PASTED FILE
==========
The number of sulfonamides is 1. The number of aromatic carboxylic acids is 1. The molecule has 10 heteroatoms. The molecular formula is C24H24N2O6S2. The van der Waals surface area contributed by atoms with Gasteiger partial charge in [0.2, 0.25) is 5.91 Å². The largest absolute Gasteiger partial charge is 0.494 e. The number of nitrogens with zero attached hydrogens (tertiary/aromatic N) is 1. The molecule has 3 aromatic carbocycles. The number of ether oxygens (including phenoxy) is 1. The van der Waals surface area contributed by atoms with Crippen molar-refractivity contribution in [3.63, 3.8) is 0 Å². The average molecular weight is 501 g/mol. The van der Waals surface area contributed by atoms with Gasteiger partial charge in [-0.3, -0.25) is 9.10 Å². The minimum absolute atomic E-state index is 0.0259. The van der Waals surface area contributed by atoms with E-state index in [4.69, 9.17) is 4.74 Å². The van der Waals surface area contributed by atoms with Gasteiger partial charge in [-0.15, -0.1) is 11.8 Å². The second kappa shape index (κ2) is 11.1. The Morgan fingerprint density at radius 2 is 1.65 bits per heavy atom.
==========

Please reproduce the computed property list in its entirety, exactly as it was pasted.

The number of sulfonamides is 1. The number of aromatic carboxylic acids is 1. The molecule has 10 heteroatoms. The molecular formula is C24H24N2O6S2. The van der Waals surface area contributed by atoms with Gasteiger partial charge in [0.2, 0.25) is 5.91 Å². The largest absolute Gasteiger partial charge is 0.494 e. The number of nitrogens with zero attached hydrogens (tertiary/aromatic N) is 1. The molecule has 3 aromatic carbocycles. The number of ether oxygens (including phenoxy) is 1. The van der Waals surface area contributed by atoms with Crippen molar-refractivity contribution in [3.63, 3.8) is 0 Å². The average molecular weight is 501 g/mol. The van der Waals surface area contributed by atoms with Gasteiger partial charge in [-0.3, -0.25) is 9.10 Å². The minimum absolute atomic E-state index is 0.0259. The van der Waals surface area contributed by atoms with E-state index in [4.69, 9.17) is 4.74 Å². The van der Waals surface area contributed by atoms with Gasteiger partial charge in [-0.15, -0.1) is 11.8 Å². The second kappa shape index (κ2) is 11.1. The Morgan fingerprint density at radius 2 is 1.65 bits per heavy atom.